Japanese astronaut Soichi Noguchi will start training for a mission aboard a new U.S. spaceship that will take him to the International Space Station, Japan's science minister and space agency said Tuesday.

Noguchi, 54, is expected to stay at the ISS for around six months, but the date of his departure remains unclear due to possible delays in the development of the new U.S. spacecraft, according to the minister Masahiko Shibayama and the Japan Aerospace Exploration Agency.

(Undated file photo shows Japanese astronaut Soichi Noguchi.)

"I am very honored to have the opportunity to board the newly developed crew vehicle as the first Japanese astronaut. I believe that this marks the historical turning point of human space flight," Noguchi said in a statement issued by JAXA.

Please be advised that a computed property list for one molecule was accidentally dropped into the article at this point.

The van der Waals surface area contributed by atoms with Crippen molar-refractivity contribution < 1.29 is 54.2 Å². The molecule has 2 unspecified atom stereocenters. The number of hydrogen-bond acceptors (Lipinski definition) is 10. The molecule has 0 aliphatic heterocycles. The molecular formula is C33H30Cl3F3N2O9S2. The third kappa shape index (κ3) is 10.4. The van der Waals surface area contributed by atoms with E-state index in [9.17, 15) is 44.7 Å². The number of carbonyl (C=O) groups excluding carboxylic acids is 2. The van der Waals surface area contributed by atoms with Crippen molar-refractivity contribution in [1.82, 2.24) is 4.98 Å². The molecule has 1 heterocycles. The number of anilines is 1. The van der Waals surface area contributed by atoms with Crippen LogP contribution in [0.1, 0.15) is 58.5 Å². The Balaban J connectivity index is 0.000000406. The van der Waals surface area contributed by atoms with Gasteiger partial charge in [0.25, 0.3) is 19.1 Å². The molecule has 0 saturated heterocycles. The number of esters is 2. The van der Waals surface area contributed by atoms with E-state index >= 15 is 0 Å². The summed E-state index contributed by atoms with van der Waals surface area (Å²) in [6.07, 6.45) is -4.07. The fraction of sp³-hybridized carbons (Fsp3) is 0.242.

Commissioned by NASA, Space Exploration Technologies Corp., or Space X, and Boeing Co. are each developing a new spaceship.

Boeing plans to make an unmanned test flight of its new spacecraft to the ISS in September, and its first manned flight in November.

Space X made a successful unmanned flight in March but its spacecraft exploded on the ground during an engine test in April, triggering concerns over its safety.

(A SpaceX Dragon spacecraft approaches the International Space Station for docking.)[National Geographic/Getty/Kyodo]

Noguchi, who previously stayed in the ISS for 161 days from December 2009, is scheduled to encourage runners from space during the torch relays for the Tokyo Olympics and Paralympics next year as a "Torch Relay Space Ambassador" along with Akihiko Hoshide, according to the games organizers.

Hoshide, 50, will fly to the ISS aboard a Russian Soyuz in May next year and stay there for about six months, according to JAXA.